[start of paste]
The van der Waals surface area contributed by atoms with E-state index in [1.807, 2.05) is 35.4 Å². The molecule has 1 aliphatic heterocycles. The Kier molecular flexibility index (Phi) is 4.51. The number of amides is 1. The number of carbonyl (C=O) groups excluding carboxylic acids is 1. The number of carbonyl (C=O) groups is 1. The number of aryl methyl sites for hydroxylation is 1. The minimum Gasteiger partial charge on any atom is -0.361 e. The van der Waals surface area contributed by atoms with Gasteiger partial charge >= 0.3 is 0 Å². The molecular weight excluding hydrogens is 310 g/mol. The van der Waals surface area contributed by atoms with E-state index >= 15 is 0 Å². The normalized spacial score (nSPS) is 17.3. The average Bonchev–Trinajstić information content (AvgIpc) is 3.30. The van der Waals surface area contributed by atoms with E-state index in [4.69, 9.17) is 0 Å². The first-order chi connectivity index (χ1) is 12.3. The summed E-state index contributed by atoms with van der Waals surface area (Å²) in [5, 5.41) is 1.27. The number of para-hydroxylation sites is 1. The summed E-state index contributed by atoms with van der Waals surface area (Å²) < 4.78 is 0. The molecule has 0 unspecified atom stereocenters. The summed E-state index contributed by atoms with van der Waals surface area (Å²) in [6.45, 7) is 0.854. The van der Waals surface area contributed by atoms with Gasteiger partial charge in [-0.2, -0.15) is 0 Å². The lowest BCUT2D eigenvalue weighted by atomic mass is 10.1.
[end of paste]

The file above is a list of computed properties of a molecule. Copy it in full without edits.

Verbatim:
The van der Waals surface area contributed by atoms with E-state index in [1.807, 2.05) is 35.4 Å². The molecule has 1 aliphatic heterocycles. The Kier molecular flexibility index (Phi) is 4.51. The number of amides is 1. The number of carbonyl (C=O) groups excluding carboxylic acids is 1. The number of carbonyl (C=O) groups is 1. The number of aryl methyl sites for hydroxylation is 1. The minimum Gasteiger partial charge on any atom is -0.361 e. The van der Waals surface area contributed by atoms with Gasteiger partial charge >= 0.3 is 0 Å². The molecular weight excluding hydrogens is 310 g/mol. The van der Waals surface area contributed by atoms with E-state index >= 15 is 0 Å². The normalized spacial score (nSPS) is 17.3. The average Bonchev–Trinajstić information content (AvgIpc) is 3.30. The van der Waals surface area contributed by atoms with E-state index in [4.69, 9.17) is 0 Å². The first-order chi connectivity index (χ1) is 12.3. The summed E-state index contributed by atoms with van der Waals surface area (Å²) in [5, 5.41) is 1.27. The number of para-hydroxylation sites is 1. The summed E-state index contributed by atoms with van der Waals surface area (Å²) < 4.78 is 0. The molecule has 0 unspecified atom stereocenters. The summed E-state index contributed by atoms with van der Waals surface area (Å²) in [6.45, 7) is 0.854. The van der Waals surface area contributed by atoms with Gasteiger partial charge in [-0.2, -0.15) is 0 Å². The lowest BCUT2D eigenvalue weighted by atomic mass is 10.1.